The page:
Not that I'm aware of, but I do have something readable that you should find enlightening: War Is A Racket, by Major General Smedley Butler, the most highly decorated marine at the time of his passing. https://www.ratical.org/ratville/CAH/warisaracket.html
War may make alot of money for certain individuals (not something that i think has ever really been disputed), but that doesn't mean that the individuals in charge of causing war are necessarily benefactors. The claim you're making, which correct me if i'm wrong, is that, rather than Saddam Hussein's known attempts to acquire nuclear weapons, it was Bush senior's potential profits that were the motive for the Iraq war. Given the lead-up to the war, which I've noticed seemingly everyone has forgotten, I can think of some far more likely scenarios, including a trap to cause the very situation the US is in right now: constant war in the middle-east, draining the US military power and economy. We've been tied up in the middle-east ever since that war started, and we seem to be having a very hard time getting out of it. And, in case no one has been noticing, the benefactors aren't necessarily exclusively to the US. I heard France in particular is gaining alot in arms sales, for example, which is believed to be one of the major motives for the Paris shooting, iirc.
Based on all the information we have on fiat currency and how we all essentially use it, along with the race for Russia-tied countries to gain nuclear power, all this talk about Russia trading with other countries in a gold-backed currency with nuclear power being the primary deterrent against US invasion (since fiat currency is backed by the US dollar instead of something more tangible) seems to be the most likely explanation for what's going on. Get this... https://techcrunch.com/2017/10/15/russia-may-soon-issue-its-own-official-blockchain-based-currency-the-cryptoruble
These are new articles for a very old topic: Russia and China are trying to get their hands on Gold, which was the original basis for printed currencies. The issue is simple: if Russia and all other countries tied to these potential currencies refuse trade via fiat currency, and if businesses around the world get sick enough of this roller-coaster ride of fiat currency, they'll find ways to convert to this new currency, and it will absolutely destroy the US dollar, and all other currencies built on it. People will find more monetary value in burning the dollar and euro for heat in the winter than spending it on food.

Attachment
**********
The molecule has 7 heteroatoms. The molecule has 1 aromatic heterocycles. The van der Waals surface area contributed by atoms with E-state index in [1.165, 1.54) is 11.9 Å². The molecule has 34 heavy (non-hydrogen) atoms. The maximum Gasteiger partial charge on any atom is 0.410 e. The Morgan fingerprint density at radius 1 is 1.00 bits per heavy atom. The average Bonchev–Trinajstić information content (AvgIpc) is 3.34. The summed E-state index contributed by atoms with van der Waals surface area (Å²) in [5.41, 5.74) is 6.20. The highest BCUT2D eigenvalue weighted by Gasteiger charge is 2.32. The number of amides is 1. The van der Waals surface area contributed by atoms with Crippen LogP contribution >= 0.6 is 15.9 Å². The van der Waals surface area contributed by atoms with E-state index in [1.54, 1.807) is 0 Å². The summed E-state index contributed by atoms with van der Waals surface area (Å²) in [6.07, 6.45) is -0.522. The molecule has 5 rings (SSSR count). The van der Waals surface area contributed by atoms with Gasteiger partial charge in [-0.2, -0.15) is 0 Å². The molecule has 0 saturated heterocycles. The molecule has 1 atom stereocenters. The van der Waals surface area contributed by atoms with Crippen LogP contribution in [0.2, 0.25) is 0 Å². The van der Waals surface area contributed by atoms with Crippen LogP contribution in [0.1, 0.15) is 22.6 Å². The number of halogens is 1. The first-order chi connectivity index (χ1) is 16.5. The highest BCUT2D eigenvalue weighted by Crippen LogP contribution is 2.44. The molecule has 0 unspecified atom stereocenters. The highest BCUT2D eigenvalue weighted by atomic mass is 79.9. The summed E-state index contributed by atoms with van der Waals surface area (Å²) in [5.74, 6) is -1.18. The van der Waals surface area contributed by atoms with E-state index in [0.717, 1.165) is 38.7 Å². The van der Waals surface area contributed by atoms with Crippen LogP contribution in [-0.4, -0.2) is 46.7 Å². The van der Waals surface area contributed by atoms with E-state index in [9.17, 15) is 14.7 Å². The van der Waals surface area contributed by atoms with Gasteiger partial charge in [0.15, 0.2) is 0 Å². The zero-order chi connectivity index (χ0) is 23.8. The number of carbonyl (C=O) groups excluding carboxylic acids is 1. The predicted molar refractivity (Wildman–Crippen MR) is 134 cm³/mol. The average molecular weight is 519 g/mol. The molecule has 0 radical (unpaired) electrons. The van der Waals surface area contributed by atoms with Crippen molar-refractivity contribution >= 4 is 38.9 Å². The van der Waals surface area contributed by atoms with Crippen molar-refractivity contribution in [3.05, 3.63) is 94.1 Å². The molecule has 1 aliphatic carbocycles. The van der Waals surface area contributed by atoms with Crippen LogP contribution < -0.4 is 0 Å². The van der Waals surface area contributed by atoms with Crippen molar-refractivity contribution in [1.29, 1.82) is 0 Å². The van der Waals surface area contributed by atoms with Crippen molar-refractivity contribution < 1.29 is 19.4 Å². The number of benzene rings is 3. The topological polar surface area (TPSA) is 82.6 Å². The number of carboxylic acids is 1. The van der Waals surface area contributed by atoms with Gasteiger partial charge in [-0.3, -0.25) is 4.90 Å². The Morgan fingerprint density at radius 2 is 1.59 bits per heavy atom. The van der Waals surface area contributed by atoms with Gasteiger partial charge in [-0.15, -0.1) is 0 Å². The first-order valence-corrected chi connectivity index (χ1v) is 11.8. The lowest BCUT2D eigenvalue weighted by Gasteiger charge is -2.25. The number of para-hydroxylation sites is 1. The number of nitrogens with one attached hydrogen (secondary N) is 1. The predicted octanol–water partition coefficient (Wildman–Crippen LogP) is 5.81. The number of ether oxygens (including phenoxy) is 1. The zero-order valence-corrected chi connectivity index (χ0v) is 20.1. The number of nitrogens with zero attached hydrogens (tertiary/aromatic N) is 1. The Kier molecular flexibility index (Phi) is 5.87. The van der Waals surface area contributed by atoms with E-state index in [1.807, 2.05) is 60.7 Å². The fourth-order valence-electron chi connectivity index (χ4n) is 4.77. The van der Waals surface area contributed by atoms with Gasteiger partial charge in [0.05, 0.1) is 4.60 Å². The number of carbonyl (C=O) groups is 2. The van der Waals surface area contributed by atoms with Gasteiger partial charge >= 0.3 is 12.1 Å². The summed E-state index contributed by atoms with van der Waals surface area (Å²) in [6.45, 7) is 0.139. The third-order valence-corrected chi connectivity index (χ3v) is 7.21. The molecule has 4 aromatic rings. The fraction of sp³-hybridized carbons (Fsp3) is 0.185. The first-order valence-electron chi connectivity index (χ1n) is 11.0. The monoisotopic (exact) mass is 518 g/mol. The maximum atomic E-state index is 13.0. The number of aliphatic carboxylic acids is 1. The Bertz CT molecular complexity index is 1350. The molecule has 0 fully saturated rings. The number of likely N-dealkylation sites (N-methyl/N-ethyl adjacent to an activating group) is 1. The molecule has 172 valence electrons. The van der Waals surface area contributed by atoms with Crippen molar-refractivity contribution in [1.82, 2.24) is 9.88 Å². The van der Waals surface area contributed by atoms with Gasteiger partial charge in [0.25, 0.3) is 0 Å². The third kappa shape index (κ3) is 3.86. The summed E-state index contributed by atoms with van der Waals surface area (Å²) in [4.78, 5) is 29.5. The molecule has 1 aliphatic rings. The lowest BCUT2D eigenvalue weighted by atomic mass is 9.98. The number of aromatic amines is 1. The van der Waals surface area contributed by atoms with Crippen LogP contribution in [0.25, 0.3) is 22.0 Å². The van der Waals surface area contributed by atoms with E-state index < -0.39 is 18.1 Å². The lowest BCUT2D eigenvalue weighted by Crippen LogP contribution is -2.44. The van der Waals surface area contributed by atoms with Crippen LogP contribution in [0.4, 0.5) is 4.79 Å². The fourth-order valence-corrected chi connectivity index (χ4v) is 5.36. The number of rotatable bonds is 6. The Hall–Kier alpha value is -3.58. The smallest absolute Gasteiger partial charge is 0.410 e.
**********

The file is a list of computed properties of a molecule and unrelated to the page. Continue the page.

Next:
Which explanation seems more reasonable to you?
EDIT: Oh, and the UN's Agenda 21 (which you can read yourself, getting it for free from the UN itself, so this isn't conspiracy BS) would become impossible under this. So, all this talk about chemical weapons in Syria, with Russian backed Assad saying they hit a sarin gas factory in an air strike vs Turkey (who has their own agenda, especially when it comes to getting in good with the US and UN) who says the rebels don't have chemical weapons, gets a little more interesting, doesn't it?
The US gov't continued to provide Iraq with dual-use material and tech *after* it was known that chemical weapons were being used against Iran, So WMD was obviously nothing more than a convenient pretext for invading Iraq. War, you see, is essential for the maintenance of the military-industrial complex, and here's why: after the Soviet Union collapsed, the value of the defense sector dropped precipitously; after the "liberation of Kuwait", it was back like gangbusters. So it's imperative to have an enemy at all times if you're trying to maintain a permanent war-time economy. So the moral of this story is, as long as we continue to allow war profiteering, our nation will continue to engage in military aggression and commit crimes against humanity. Those committed to personal enrichment by whatever means necessary care nothing of the terrible toll that war exacts in blood and treasure, and will not stop until they are forced to stop.
Obviously, there are other geo-strategic interests involved, such as gaining and maintaining access to foreign markets, but the profit margin in the defense sector is only rivaled by the drug trade -- and unsurprisingly, the two frequently intersect.
I'll get back to you on the links you've posted.